JS Actually, I don’t buy into the “Zuckerberg equals evil, cat-caressing genius” theory. I’m merely arguing that Facebook’s plans smack of hubris. Yes, Google, Microsoft and Apple have flourished, but the evidence suggests that social networks come and go, as fashions change. Between 2005 and 2007, MySpace was the dominant player. Bebo, too, showed early promise. Friends Reunited once had 15 million users.

Facebook faces many bumps in the road, not least competition and regulatory issues, particularly over privacy. To those I would add the likelihood of new rivals appearing, seemingly from nowhere. Just a couple of years ago, few of us had heard of (games developer) Zynga or (deals site) Groupon – both titans now. As everything goes social, we can expect new, niche networking sites to emerge.

Leaving Facebook is a bit like quitting a cult: you can leave, but you’re never truly free. Yes, my account is deactivated, but my details, friends, “likes” and even those dreaded status updates are merely mothballed in some underground server farm, waiting for that moment of weakness, where I log on once more… For now my resolve is strong. But you never know when the urge to “like” pictures of household pets eating savoury snacks may strike once again.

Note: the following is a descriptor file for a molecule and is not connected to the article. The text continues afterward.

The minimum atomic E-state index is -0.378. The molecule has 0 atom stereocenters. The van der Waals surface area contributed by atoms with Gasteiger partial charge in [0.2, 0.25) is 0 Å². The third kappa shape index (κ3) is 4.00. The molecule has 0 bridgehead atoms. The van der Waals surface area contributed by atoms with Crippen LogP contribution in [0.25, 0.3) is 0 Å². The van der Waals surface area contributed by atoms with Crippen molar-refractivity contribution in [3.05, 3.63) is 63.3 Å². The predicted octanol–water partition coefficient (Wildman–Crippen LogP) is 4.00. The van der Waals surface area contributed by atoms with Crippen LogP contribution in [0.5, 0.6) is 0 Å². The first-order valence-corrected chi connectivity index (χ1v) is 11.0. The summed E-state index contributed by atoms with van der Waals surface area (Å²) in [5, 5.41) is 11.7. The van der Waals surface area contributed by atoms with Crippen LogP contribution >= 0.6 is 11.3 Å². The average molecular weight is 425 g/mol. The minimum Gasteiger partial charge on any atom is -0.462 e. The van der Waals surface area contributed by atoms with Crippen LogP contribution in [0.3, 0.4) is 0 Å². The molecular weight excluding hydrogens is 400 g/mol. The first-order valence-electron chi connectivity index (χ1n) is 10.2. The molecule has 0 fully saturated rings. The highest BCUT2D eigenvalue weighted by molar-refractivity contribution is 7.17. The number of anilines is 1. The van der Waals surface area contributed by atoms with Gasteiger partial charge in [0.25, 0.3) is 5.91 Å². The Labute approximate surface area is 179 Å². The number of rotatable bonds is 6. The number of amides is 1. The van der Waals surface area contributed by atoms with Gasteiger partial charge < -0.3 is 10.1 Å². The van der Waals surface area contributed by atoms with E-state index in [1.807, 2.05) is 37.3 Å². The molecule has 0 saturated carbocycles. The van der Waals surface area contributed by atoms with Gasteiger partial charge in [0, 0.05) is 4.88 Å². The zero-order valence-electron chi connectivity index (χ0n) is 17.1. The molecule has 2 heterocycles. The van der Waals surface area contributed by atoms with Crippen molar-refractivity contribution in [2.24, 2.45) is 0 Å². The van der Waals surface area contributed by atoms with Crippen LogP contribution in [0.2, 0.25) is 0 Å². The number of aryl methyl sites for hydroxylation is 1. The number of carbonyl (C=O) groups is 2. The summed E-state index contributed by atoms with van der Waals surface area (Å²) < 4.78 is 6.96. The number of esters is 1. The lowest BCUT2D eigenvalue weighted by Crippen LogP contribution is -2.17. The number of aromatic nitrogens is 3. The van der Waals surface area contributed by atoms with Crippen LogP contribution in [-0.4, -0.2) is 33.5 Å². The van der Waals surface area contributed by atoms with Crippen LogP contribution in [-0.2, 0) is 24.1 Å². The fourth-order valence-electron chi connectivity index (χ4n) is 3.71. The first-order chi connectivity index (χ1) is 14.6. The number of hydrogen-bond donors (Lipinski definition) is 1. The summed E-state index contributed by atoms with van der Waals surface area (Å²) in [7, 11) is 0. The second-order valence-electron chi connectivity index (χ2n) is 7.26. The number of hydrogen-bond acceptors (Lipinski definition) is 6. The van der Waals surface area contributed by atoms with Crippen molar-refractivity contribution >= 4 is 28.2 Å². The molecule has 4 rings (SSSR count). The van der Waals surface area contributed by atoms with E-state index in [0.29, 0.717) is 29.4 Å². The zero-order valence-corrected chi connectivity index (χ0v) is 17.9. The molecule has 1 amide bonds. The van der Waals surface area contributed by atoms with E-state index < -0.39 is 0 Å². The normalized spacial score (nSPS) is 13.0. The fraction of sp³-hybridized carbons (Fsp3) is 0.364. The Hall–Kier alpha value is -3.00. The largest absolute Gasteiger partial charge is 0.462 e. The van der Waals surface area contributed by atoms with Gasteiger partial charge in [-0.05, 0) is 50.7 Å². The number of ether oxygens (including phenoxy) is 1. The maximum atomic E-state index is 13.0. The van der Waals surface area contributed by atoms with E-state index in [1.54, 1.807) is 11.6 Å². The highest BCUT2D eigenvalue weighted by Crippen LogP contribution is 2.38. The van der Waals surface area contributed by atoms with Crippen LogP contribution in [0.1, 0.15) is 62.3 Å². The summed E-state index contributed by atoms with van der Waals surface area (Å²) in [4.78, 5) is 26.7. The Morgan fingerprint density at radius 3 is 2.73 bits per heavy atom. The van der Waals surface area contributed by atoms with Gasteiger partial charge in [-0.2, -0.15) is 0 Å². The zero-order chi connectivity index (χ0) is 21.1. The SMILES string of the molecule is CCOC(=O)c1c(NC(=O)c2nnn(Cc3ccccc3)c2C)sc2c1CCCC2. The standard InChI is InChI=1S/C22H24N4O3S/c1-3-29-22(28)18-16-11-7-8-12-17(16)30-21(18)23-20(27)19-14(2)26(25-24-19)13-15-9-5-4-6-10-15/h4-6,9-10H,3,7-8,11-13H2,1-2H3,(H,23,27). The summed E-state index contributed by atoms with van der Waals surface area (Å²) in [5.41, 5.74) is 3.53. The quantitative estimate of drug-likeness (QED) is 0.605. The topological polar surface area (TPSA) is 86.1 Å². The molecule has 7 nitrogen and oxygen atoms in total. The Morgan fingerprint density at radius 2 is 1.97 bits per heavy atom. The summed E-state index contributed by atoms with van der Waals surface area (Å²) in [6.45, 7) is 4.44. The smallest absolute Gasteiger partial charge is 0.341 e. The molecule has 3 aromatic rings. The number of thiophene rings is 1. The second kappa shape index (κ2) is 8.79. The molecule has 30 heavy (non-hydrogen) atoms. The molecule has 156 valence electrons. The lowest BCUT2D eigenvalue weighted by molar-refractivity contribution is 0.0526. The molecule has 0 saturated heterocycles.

ED I’m sure all of this is true (not least the likelihood of James logging back on for those cat videos) but the fact that Facebook might face future challenges doesn’t detract from my enjoyment of the site as a user at the moment. I’m on Twitter as well but for different reasons – as you say, it’s a great way of getting the latest news developments. But Facebook performs a different role. It is more sociable – there is less pressure for constant 140-character updates and less competition over the number of followers/friends you have. Interestingly, whenever I speak to teenagers, they generally tell me they use Facebook but don’t see the point of Twitter, which suggests Zuckerberg and his henchmen will be around for a while yet. So James, if you are ever lured back to the light-blue land of “likes” and Scrabulous, I’ll be the first to request a friendship add. © 2012 Guardian News and Media Limited or its affiliated companies. All rights reserved. | Use of this content is subject to our Terms & Conditions | More Feeds